Agriculture

Pork

Manitoba is the largest pig producing and exporting province in Canada comprising approximately 30% of all pig production nationally. Hogs are the second largest source of farm cash receipts in Manitoba.

The swine industry in Manitoba exports approximately 47% of all the pigs born on farm, leaving the remainder to be primarily processed in one of three federally inspected abattoirs or in one of the many provincial abattoirs. Meat processing employs approximately 4000 and makes up almost 40% (in 2012 approximately $1.5 billion) of the total food and beverage processing that occurs in Manitoba, the majority of this is attributed to pork.

The following links are a helpful start to exploring pork production in Manitoba Codes of Practice, Farm Practices Guidelines for Pig Producers in Manitoba, Upcoming Manitoba Swine Seminar, Manitoba Swine Updates Newsletter, Pork in Manitoba, Canadian Hog Statistics and Archives.

Breeding and Reproduction

Successful hog production begins with excellent breeding. It is of the utmost importance that producers get their sows and gilts bred in a timely and efficient manner and that they support the health and welfare of their pregnant animals, and their offspring.

Feeds and Nutrition

Nutrition is one of the three key areas of importance in rearing pigs. Ensuring that pigs have access to proper nutrition and clean, fresh water is the foundation of having a successful swine operation.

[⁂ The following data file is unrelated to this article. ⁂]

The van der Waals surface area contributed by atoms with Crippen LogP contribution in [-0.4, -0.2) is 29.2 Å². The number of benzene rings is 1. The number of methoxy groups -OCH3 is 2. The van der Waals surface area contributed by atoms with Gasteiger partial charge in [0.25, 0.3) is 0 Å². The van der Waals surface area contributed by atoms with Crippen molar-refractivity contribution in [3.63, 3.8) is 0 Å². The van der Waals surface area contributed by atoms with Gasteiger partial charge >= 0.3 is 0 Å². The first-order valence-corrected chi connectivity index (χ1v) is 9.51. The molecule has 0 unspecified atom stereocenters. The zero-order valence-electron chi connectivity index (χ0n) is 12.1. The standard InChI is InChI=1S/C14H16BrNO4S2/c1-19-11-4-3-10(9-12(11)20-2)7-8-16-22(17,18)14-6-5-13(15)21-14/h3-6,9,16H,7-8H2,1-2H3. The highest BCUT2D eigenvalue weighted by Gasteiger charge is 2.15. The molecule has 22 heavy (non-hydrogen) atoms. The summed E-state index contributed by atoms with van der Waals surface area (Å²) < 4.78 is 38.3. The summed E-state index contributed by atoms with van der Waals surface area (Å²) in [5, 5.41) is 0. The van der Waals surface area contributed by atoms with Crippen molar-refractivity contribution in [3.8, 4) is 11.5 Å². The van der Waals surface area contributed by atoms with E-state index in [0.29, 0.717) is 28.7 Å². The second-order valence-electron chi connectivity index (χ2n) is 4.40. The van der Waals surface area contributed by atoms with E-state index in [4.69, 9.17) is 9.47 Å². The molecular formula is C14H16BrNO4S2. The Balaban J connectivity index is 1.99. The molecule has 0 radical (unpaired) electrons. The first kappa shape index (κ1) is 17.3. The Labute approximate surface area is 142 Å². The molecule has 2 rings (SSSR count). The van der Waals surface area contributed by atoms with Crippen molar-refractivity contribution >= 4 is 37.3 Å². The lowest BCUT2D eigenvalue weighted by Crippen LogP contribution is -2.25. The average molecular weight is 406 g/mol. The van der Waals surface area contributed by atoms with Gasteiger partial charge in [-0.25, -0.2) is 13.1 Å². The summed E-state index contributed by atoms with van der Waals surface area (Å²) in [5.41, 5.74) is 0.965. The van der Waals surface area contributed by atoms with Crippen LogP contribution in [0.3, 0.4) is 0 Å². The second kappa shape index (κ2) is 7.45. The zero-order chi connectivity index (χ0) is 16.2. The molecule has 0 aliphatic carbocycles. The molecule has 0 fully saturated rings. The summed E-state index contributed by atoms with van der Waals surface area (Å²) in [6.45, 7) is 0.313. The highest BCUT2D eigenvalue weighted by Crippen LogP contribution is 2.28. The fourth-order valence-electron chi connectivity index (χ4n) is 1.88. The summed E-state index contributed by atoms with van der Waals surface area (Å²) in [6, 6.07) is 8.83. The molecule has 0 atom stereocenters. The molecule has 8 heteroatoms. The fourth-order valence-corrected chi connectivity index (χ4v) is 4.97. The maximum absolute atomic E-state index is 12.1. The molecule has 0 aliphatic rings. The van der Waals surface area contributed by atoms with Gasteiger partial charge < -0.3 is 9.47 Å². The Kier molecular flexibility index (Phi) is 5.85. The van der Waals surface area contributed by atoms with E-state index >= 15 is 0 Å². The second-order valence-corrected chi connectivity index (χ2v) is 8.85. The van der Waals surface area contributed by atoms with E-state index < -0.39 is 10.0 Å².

Management

Management is more than just feeding pigs and knowing when to breed and ship. Today's pig farmers are savvy businesspeople who keep abreast of the cost of corn, who keep track of the health of their pigs and the safety of their workers. Management is where experience, daily learning and keeping an eye on the future all meet to ensure that each pig is healthy and well cared and that each pork chop is as delicious as the next.

Economics

Manure and Mortality Management

Pork and the Public

Production

Facilities

Efficient production relies on providing pigs with the most suitable rearing conditions. Different stages of hog production can have different requirements.

Animal Health and Biosecurity

Disease control is not only important for ensuring healthy stock, but also for the bottom line. Healthy animals grow better than sick ones so the time and energy and dollars spent on keeping animals healthy are well spent for the gains in efficiency.

Biosecurity

On-farm Food Safety

Research

Pig producers rely on a wide variety of research to help them produce pigs more efficienctly, more welfare friendly and more profitably. Universities, research facilities and private industry all help to widen the knowledge base upon which pork producers can draw.

Other Links